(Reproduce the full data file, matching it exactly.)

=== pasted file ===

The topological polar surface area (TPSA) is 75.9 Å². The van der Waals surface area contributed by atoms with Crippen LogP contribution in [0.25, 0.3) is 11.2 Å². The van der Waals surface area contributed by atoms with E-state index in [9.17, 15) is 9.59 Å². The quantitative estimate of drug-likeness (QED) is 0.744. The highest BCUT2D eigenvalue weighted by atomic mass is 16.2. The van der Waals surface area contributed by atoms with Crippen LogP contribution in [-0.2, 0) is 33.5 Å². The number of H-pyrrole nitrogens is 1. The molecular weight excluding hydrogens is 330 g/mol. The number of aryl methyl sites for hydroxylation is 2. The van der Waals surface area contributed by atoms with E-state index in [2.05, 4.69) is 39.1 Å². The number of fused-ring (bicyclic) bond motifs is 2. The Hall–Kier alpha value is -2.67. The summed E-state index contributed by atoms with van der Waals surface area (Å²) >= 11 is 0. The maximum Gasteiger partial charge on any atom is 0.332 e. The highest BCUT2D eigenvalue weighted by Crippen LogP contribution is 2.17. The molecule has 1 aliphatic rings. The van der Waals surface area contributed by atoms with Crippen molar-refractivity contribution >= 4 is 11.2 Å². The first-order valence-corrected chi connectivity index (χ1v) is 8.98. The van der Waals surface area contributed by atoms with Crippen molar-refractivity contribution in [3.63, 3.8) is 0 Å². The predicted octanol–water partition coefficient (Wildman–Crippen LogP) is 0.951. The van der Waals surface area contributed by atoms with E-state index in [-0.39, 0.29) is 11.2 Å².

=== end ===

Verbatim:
The topological polar surface area (TPSA) is 75.9 Å². The van der Waals surface area contributed by atoms with Crippen LogP contribution in [0.25, 0.3) is 11.2 Å². The van der Waals surface area contributed by atoms with E-state index in [9.17, 15) is 9.59 Å². The quantitative estimate of drug-likeness (QED) is 0.744. The highest BCUT2D eigenvalue weighted by atomic mass is 16.2. The van der Waals surface area contributed by atoms with Crippen LogP contribution in [-0.2, 0) is 33.5 Å². The number of H-pyrrole nitrogens is 1. The molecular weight excluding hydrogens is 330 g/mol. The number of aryl methyl sites for hydroxylation is 2. The van der Waals surface area contributed by atoms with E-state index in [2.05, 4.69) is 39.1 Å². The number of fused-ring (bicyclic) bond motifs is 2. The Hall–Kier alpha value is -2.67. The summed E-state index contributed by atoms with van der Waals surface area (Å²) >= 11 is 0. The maximum Gasteiger partial charge on any atom is 0.332 e. The highest BCUT2D eigenvalue weighted by Crippen LogP contribution is 2.17. The molecule has 1 aliphatic rings. The van der Waals surface area contributed by atoms with Crippen molar-refractivity contribution >= 4 is 11.2 Å². The first-order valence-corrected chi connectivity index (χ1v) is 8.98. The van der Waals surface area contributed by atoms with Crippen molar-refractivity contribution in [3.63, 3.8) is 0 Å². The predicted octanol–water partition coefficient (Wildman–Crippen LogP) is 0.951. The van der Waals surface area contributed by atoms with E-state index in [-0.39, 0.29) is 11.2 Å².